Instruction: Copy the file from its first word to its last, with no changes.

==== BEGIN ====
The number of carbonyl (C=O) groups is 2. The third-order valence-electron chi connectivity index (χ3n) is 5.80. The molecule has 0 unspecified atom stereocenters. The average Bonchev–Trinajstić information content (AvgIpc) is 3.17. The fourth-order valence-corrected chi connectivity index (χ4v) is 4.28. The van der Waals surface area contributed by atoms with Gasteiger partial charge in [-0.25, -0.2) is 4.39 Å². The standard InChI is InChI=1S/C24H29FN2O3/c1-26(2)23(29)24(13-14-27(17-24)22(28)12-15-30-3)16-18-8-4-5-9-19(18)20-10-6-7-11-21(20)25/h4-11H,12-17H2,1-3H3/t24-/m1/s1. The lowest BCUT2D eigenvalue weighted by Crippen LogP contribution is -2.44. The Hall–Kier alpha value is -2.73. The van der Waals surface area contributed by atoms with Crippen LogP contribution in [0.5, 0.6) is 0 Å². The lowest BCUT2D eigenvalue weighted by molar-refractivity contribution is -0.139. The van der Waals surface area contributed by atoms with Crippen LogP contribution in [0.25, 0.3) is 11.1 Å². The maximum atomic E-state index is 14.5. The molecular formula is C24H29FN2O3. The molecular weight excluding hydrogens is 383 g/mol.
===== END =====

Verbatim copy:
The number of carbonyl (C=O) groups is 2. The third-order valence-electron chi connectivity index (χ3n) is 5.80. The molecule has 0 unspecified atom stereocenters. The average Bonchev–Trinajstić information content (AvgIpc) is 3.17. The fourth-order valence-corrected chi connectivity index (χ4v) is 4.28. The van der Waals surface area contributed by atoms with Gasteiger partial charge in [-0.25, -0.2) is 4.39 Å². The standard InChI is InChI=1S/C24H29FN2O3/c1-26(2)23(29)24(13-14-27(17-24)22(28)12-15-30-3)16-18-8-4-5-9-19(18)20-10-6-7-11-21(20)25/h4-11H,12-17H2,1-3H3/t24-/m1/s1. The lowest BCUT2D eigenvalue weighted by Crippen LogP contribution is -2.44. The Hall–Kier alpha value is -2.73. The van der Waals surface area contributed by atoms with Crippen LogP contribution in [0.5, 0.6) is 0 Å². The lowest BCUT2D eigenvalue weighted by molar-refractivity contribution is -0.139. The van der Waals surface area contributed by atoms with Crippen LogP contribution in [0.25, 0.3) is 11.1 Å². The maximum atomic E-state index is 14.5. The molecular formula is C24H29FN2O3. The molecular weight excluding hydrogens is 383 g/mol.